W. Randolph Franklin.
Siting observers on terrain.
In Dianne Richardson and Peter van Oosterom, editors, Advances in Spatial Data Handling: 10th International Symposium on Spatial Data Handling, 109–120. Springer-Verlag, 2002.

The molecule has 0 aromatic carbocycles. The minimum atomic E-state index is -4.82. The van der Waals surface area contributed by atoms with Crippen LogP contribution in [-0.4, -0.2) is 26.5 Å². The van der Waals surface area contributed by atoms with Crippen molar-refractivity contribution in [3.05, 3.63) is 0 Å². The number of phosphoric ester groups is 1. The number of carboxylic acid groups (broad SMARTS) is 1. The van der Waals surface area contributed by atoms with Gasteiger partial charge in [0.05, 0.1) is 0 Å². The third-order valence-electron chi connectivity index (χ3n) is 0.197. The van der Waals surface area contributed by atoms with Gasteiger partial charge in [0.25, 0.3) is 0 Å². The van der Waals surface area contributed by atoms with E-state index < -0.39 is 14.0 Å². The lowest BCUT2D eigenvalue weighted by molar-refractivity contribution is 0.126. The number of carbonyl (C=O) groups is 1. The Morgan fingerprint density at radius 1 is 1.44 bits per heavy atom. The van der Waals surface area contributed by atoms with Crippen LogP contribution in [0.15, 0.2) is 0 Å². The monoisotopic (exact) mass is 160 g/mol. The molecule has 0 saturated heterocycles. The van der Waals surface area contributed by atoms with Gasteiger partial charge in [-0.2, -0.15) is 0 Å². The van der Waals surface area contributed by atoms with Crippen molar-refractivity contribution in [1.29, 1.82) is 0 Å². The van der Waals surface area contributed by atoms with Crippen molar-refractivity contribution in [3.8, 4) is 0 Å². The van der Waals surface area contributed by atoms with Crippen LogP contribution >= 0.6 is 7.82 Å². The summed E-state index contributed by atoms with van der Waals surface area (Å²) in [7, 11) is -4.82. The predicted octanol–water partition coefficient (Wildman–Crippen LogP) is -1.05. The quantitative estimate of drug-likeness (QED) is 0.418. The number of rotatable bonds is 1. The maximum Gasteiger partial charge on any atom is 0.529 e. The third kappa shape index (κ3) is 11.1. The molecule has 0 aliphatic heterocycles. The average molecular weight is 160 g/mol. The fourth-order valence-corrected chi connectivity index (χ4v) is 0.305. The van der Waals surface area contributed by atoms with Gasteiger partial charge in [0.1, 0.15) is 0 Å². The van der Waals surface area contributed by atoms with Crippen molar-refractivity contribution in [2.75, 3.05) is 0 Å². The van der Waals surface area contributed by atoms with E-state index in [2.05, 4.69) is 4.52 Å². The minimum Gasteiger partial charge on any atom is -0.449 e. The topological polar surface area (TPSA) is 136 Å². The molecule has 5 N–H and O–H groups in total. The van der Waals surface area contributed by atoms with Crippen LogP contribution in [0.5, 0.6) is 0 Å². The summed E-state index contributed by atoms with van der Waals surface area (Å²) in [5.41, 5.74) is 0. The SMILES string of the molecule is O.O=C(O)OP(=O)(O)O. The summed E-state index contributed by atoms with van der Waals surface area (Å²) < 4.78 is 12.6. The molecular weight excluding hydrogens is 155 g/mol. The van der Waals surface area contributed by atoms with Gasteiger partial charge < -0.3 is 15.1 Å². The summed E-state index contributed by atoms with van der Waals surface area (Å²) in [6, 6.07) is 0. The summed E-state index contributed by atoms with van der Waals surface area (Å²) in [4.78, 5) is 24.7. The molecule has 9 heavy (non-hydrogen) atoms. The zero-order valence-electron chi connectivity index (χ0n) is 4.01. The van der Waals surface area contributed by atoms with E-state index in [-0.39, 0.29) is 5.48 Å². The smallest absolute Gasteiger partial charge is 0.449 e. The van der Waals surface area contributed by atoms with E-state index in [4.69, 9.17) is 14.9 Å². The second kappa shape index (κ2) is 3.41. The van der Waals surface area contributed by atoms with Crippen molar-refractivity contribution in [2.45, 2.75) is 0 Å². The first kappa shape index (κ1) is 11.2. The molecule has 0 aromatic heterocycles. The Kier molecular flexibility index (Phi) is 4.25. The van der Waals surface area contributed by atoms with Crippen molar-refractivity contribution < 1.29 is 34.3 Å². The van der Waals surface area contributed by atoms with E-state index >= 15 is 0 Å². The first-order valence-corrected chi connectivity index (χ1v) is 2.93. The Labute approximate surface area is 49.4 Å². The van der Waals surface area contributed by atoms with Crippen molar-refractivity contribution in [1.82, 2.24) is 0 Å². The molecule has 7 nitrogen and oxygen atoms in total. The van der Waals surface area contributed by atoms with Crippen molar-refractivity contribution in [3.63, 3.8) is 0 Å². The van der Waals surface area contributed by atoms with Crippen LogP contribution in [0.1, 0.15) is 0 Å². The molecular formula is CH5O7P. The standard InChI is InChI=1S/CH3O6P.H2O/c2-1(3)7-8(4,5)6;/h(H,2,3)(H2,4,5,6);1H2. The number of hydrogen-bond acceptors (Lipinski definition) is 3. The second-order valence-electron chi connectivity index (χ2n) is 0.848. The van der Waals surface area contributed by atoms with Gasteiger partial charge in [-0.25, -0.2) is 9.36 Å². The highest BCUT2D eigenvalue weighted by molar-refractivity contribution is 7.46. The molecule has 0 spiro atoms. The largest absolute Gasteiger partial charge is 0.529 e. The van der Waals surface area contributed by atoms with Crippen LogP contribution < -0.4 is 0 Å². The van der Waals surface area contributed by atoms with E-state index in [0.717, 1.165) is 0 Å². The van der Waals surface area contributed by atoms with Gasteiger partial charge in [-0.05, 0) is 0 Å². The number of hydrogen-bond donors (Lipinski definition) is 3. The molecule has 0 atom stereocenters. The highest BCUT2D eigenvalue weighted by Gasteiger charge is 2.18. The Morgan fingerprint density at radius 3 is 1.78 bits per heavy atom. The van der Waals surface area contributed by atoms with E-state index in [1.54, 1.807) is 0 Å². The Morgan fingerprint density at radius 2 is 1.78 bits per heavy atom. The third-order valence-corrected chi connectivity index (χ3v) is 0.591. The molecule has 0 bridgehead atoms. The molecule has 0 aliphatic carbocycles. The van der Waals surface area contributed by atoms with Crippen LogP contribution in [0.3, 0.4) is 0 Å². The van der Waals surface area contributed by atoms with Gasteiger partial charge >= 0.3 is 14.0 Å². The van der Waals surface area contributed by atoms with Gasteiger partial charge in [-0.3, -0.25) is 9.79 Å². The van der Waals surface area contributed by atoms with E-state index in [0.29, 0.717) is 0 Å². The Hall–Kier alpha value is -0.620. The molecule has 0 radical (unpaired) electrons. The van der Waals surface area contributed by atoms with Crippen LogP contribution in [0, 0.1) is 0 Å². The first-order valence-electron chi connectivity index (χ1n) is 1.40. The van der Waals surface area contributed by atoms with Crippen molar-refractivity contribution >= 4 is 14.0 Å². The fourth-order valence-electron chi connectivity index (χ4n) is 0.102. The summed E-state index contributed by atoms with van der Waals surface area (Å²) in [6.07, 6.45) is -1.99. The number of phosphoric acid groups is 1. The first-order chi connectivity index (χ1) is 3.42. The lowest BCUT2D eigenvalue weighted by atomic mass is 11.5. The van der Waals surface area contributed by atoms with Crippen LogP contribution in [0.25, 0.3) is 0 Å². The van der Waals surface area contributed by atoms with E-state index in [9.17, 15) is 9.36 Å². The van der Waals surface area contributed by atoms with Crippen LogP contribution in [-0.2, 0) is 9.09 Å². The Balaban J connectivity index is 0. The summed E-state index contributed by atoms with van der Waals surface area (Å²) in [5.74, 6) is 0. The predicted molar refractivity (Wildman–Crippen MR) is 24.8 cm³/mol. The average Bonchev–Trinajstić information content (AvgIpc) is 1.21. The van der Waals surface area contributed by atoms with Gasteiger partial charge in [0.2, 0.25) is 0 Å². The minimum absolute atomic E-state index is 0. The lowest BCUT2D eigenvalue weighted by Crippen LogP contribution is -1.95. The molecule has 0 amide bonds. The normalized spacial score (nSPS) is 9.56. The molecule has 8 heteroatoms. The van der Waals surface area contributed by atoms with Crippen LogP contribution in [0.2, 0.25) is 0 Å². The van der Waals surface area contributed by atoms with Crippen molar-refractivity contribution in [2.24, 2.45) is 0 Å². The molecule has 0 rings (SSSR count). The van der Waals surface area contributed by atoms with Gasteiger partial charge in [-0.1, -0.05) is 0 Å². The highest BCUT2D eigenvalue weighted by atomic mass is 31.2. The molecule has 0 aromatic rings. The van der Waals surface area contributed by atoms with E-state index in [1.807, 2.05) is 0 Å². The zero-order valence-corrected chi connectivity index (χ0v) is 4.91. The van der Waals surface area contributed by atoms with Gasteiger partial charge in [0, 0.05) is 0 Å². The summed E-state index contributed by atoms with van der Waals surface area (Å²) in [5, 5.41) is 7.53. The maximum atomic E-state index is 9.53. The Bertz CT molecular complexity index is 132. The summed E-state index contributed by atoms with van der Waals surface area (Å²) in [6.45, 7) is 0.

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This paper presents an experimental study of a new algorithm that synthesizes separate programs, for fast viewshed, and for fast approximate visibility index determination, into a working testbed for siting multiple observers jointly to cover terrain from a full level-1 DEM, and to do it so quickly that multiple experiments are easily possible. Both the observer and target may be at a given fixed distance above the terrain. The process operates as follows. (1) An approximate visibility index is calculated for each point in the cell under consideration. (2) A set of tentative observers is selected from the highly visible points. (3) The actual observers are selected from them, so as to cover as much of the cell of possibe, using a greedy algorithm. Various experiments with varying parameters were performed on the Lake Champlain West cell, with observations such as the following. (1) Forcing tentative observers to be well spaced was more important than using the most visible tentative observers. (2) Most of the new observers added (because they covered the most unseen points) were already visible to an existing observer. (3) Randomly deleting many tentative observers before final selection didn’t reduce the final area covered.